Theorem 17. Let be a root of the equation with multiplicity .(i)If , then and . Furthermore, the sequence locally converges to if with quadratic velocity and with linear velocity when .(ii)If , then and . Furthermore, the sequence locally converges to with quadratic velocity when and with linear velocity when .

The previous theorem states that any root of the polynomial is a point of attraction of some corrected recursive function. If the initial guess is close enough to a root, it can be assured that the sequence converges. However, since the corrected recursive sequences are after all two Newton’s schemes, they are sensitive to the chosen initial guesses. Fortunately, the behavior of the CRF with respect to the pivots is the same as that of the RF. Thus, when the pivots and (see Definition 9) are relatively large in absolute value, at least one of them lies close to some root, which in turn is also high (in absolute value) respect to the other roots.

3.3. Global Convergence

As shown in Section 2.3, the necessary conditions for global convergence of the RF and are related to the location of , defined in (22). The main results were presented at Proposition 10 and Theorem 13. As with and , , also are points of attraction of the corrected recursive functions at the infinite. This property is demonstrated in the following proposition.

Proposition 18. If are the complex numbers defined by (22), then (i), ;(ii), .

Proof. From the results obtained in Proposition 10Differentiating now two times (4) of Consequently, also holds. Hence In the same way, it is verified that . Finally, calculating the derivative of and and taking limits result in

The previous proposition suggests that, under similar conditions as those imposed for and , global convergence in a closed ball centered in or for and can also be assured. Therefore, choosing and , the sequences and/or may converge to a root provided that , are large in absolute value. This choice considerably improves the efficiency of the recursive scheme because two good approximations are available as starting points. In fact, as will be shown in the numerical examples, the approximation given by or (and) becomes a very accurate estimation of one (two) root(s) of the polynomial.

We think that the polynomial pivots , and their one-step initial approximations, , , represent the main advantage of the present method since they constitute themselves good estimations of one or even two roots for certain classes of polynomials. Hence, they could be used as initial guesses not only for the proposed recursive sequences but also within other efficient root-finding algorithms [40]. Another contribution of the present paper is to identify quantitatively this class of polynomials. For that, Theorem 13 on global convergence inside closed balls centered in the pivots, and , is used. The theory shows that those polynomials that pass the test present global convergence in previously defined closed balls. Numerical experiences show that the pivots of these classes of polynomials usually lie close to some root. Furthermore, and/or represent in such cases a much more accurate approximation of this root, which in general coincides with the largest one. This latter affirmation was qualitatively advanced in Theorem 8 and in subsequent comments; see (21). Now, the following section which focused on the convergence region also validates this affirmation, showing a close relationship between the root’s size (in the sense of its absolute value) and the quality of the proposed method.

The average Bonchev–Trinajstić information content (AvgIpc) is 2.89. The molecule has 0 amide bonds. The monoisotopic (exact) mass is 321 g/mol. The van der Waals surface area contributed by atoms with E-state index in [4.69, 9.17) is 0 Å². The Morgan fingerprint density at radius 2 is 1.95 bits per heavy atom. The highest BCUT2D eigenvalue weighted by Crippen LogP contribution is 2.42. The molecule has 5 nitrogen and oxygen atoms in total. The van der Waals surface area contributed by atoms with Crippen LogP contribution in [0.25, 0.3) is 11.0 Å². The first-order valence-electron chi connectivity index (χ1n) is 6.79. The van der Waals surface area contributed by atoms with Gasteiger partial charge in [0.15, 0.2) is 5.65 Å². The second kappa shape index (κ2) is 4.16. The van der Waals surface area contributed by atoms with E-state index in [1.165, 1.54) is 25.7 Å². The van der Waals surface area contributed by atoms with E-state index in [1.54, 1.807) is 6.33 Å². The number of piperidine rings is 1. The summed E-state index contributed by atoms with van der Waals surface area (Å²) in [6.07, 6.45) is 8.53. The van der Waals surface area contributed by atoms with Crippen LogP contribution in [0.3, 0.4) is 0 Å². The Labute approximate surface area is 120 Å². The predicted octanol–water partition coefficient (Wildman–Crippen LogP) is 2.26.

3.4. Remarks on the Convergence Region

As proved in the theorems presented in this section, local convergence is always guaranteed for the corrected recursive functions. Therefore, choosing a starting point close enough to a root, the recursive sequence will converge. However, the following question arises: which complex number must be chosen as starting point? As well known, this is a key issue but very difficult to answer for any nonglobally convergent root finder. It was proved in the previous subsections that the pivots of the polynomial are a good choice under certain conditions. But how to relate the convergence region, that is, the set of valid initial points for which convergence holds, with the functions and ? As expected from the previous argumentation, roots with larger absolute value present also a wider convergence radius.

To this end, firstly it will be demonstrated that if is a fixed point of and , it is verified that

From the definition of and given in (4) and (2), it follows that the approximation order is

Now, assuming that is a single root (for multiple roots, the analysis would be analog and will be omitted), the second and the third derivative of at can be directly calculated from its definition given by (44), resulting in

Note that since has multiplicity , it is verified that , from Proposition 3. Introducing the approximation order of (52) in (53), it follows that These expressions can easily be generalized by induction giving and consequently (51) holds.

Secondly, let us consider the closed ball centered at the root with radius . From the theorem of Earle-Hamilton [41] on fixed points of analytical self-mappings, the sequence starting at any point is convergent towards if there exists a positive real number (in general depending on ) so that Since is a single root, and . The expansion of function around leads to

Approximating to the second order, the distance between and the root can be bounded by where holds only if Therefore, a second order approximation of generates a radius of convergence inversely proportional to , which in turn tends to zero when the root increases in absolute value, as shown in (54).